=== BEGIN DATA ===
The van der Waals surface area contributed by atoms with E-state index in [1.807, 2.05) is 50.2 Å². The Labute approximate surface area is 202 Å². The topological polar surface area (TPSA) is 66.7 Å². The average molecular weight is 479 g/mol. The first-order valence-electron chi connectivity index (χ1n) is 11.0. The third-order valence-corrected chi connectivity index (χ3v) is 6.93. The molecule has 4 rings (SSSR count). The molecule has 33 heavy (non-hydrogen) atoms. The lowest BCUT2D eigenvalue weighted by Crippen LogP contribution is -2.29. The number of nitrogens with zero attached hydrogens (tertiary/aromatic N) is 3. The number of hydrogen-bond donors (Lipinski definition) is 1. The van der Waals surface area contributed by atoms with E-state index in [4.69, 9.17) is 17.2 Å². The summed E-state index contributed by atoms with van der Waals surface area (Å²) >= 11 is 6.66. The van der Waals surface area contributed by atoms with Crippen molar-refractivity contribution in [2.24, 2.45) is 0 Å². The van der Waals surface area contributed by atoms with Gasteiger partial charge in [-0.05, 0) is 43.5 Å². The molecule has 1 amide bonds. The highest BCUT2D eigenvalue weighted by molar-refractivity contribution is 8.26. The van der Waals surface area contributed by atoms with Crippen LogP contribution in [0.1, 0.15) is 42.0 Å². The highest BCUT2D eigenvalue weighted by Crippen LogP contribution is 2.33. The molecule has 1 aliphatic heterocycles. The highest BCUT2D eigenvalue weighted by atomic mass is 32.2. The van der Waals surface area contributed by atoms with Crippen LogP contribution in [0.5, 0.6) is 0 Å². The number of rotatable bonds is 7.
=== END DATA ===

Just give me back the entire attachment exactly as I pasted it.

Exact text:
The van der Waals surface area contributed by atoms with E-state index in [1.807, 2.05) is 50.2 Å². The Labute approximate surface area is 202 Å². The topological polar surface area (TPSA) is 66.7 Å². The average molecular weight is 479 g/mol. The first-order valence-electron chi connectivity index (χ1n) is 11.0. The third-order valence-corrected chi connectivity index (χ3v) is 6.93. The molecule has 4 rings (SSSR count). The molecule has 33 heavy (non-hydrogen) atoms. The lowest BCUT2D eigenvalue weighted by Crippen LogP contribution is -2.29. The number of nitrogens with zero attached hydrogens (tertiary/aromatic N) is 3. The number of hydrogen-bond donors (Lipinski definition) is 1. The van der Waals surface area contributed by atoms with E-state index in [4.69, 9.17) is 17.2 Å². The summed E-state index contributed by atoms with van der Waals surface area (Å²) >= 11 is 6.66. The van der Waals surface area contributed by atoms with Crippen molar-refractivity contribution in [2.24, 2.45) is 0 Å². The van der Waals surface area contributed by atoms with Gasteiger partial charge in [-0.05, 0) is 43.5 Å². The molecule has 1 amide bonds. The highest BCUT2D eigenvalue weighted by molar-refractivity contribution is 8.26. The van der Waals surface area contributed by atoms with Crippen LogP contribution in [0.1, 0.15) is 42.0 Å². The highest BCUT2D eigenvalue weighted by Crippen LogP contribution is 2.33. The molecule has 1 aliphatic heterocycles. The highest BCUT2D eigenvalue weighted by atomic mass is 32.2. The van der Waals surface area contributed by atoms with Crippen LogP contribution in [0.5, 0.6) is 0 Å². The number of rotatable bonds is 7.